Capitalism: An economic system based on private ownership which in turn allows an individual to pursue the profit of his individual labor and investment.

      Greed: An avid desire for individual wealth and gain.

      Compassion: The feeling of distress or pity for the suffering of another usually including the desire to alleviate it.

      Obviously, an avid desire for personal wealth and gain is an intrinsic character of capitalism. Without it we would lack the incentive necessary to succeed. The opportunity inherent in free enterprise affords each of us more reward than any and every other economic system in the world. Its mantra is individualism as in individual enterprise and individual ownership and individual reward. There is nothing wrong with individual labor for individual gain, but, it is certainly more concerned with self interest than the interest of others. As a capitalist I suffer the same malady, however, I stand guard to prevent its victory over my character.

      The concern of compassion lies in the welfare of others as opposed to the self interest of the individual. There is obvious inherent conflict between the goals of both. As capitalist, being aware of such conflict enables us to be at guard, to be alert to the pursuit of personal gain at any expense. The mark of a great people lies in its concern for others less advantaged.

      Examples of capitalism shedding its moral fabric.

      1)The recent corruption employed by Wall Street to fleece millions of Americans of their investment. The product of capitalism unencumbered by moral constraint.

      2)The unrestrained and runaway escalation of health care cost on average Americans. The product of unencumbered capitalism by moral restraint.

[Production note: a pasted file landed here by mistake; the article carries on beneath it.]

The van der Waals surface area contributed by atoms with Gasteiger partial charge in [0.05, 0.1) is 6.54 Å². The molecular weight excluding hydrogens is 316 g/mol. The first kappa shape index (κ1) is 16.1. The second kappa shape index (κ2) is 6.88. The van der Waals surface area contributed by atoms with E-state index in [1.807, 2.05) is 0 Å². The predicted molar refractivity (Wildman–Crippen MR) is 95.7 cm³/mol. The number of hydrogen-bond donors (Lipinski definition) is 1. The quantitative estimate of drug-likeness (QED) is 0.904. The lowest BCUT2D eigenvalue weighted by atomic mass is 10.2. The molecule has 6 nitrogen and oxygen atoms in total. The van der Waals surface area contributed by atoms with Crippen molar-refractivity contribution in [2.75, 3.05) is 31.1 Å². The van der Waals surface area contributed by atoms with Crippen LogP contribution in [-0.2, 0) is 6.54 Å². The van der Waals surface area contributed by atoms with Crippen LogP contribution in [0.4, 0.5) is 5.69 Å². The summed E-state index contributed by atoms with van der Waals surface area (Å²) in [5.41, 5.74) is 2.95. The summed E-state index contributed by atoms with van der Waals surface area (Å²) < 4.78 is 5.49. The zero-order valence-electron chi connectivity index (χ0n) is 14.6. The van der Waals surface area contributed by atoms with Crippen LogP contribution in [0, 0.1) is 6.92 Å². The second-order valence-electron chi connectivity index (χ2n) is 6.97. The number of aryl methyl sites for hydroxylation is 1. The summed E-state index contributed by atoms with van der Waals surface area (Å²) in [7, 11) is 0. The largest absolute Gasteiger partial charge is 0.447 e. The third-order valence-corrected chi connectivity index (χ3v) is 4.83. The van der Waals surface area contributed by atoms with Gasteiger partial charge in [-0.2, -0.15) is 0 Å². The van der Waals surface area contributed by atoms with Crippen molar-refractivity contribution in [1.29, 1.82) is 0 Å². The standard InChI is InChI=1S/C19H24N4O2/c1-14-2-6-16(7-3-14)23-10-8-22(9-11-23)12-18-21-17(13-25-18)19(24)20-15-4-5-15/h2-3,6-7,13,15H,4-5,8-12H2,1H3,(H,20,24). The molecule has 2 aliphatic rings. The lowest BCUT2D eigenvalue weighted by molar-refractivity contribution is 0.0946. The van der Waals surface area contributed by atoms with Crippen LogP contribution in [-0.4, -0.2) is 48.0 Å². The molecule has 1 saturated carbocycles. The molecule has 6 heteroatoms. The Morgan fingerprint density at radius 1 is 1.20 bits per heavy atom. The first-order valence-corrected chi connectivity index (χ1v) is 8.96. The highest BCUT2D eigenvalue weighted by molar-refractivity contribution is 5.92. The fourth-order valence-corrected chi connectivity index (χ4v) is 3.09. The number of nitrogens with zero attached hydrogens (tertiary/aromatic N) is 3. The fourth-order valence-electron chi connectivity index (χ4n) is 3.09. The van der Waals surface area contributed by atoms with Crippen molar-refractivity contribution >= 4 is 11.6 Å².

3)Finally one from history already documented if the above you excuse as matters of opinion. The conspiracy of JP Morgan, David Rockefeller and Carnegie to purchase a presidency in order to prevent anti trust legislation. Profit at any means in the name of capitalism is as corrupt as the devices employed by Socialism and Communism. The nobility of Capitalism is found in the underlying moral character which is suppose to create fair play and concern for those less fortunate not in spite of them.

      I never said Capitalism lacks a moral fabric; I said without one, we would lose our underlying humanity. We have inumerable examples of corupt business and corporate practices levied upon all people, in the name of capitalism. Wearing blinders to our own faults and dificientcies does not rid us of our ill. Facing them and examining them, leads us to correct the inequities that would raise their banner above a sleeping people. Compassion is the moral compass of a great people. In capitalism it has one advantage; it has the opportunity to blossom. Capitalism guided by a moral good is a near perfect system. Without it, it is as miserable and faulty as any other.